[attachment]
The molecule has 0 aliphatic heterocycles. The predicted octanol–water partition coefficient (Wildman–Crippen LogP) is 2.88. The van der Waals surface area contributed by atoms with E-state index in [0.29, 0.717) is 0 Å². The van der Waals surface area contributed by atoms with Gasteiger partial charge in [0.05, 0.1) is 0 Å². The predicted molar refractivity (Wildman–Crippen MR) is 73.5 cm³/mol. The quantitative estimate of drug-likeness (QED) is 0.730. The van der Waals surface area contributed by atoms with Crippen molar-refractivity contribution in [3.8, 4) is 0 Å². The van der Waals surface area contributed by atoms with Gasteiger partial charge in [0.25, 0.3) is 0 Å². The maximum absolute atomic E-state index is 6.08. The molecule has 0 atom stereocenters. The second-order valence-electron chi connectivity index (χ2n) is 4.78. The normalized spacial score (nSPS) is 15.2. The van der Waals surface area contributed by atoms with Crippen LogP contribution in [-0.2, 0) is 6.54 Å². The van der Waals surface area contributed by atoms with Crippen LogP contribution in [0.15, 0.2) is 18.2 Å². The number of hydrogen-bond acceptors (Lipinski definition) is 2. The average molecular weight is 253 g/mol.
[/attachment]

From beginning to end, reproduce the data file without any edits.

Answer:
The molecule has 0 aliphatic heterocycles. The predicted octanol–water partition coefficient (Wildman–Crippen LogP) is 2.88. The van der Waals surface area contributed by atoms with E-state index in [0.29, 0.717) is 0 Å². The van der Waals surface area contributed by atoms with Gasteiger partial charge in [0.05, 0.1) is 0 Å². The predicted molar refractivity (Wildman–Crippen MR) is 73.5 cm³/mol. The quantitative estimate of drug-likeness (QED) is 0.730. The van der Waals surface area contributed by atoms with Crippen molar-refractivity contribution in [3.8, 4) is 0 Å². The van der Waals surface area contributed by atoms with Gasteiger partial charge in [0.25, 0.3) is 0 Å². The maximum absolute atomic E-state index is 6.08. The molecule has 0 atom stereocenters. The second-order valence-electron chi connectivity index (χ2n) is 4.78. The normalized spacial score (nSPS) is 15.2. The van der Waals surface area contributed by atoms with Crippen LogP contribution in [-0.2, 0) is 6.54 Å². The van der Waals surface area contributed by atoms with Crippen LogP contribution in [0.15, 0.2) is 18.2 Å². The number of hydrogen-bond acceptors (Lipinski definition) is 2. The average molecular weight is 253 g/mol.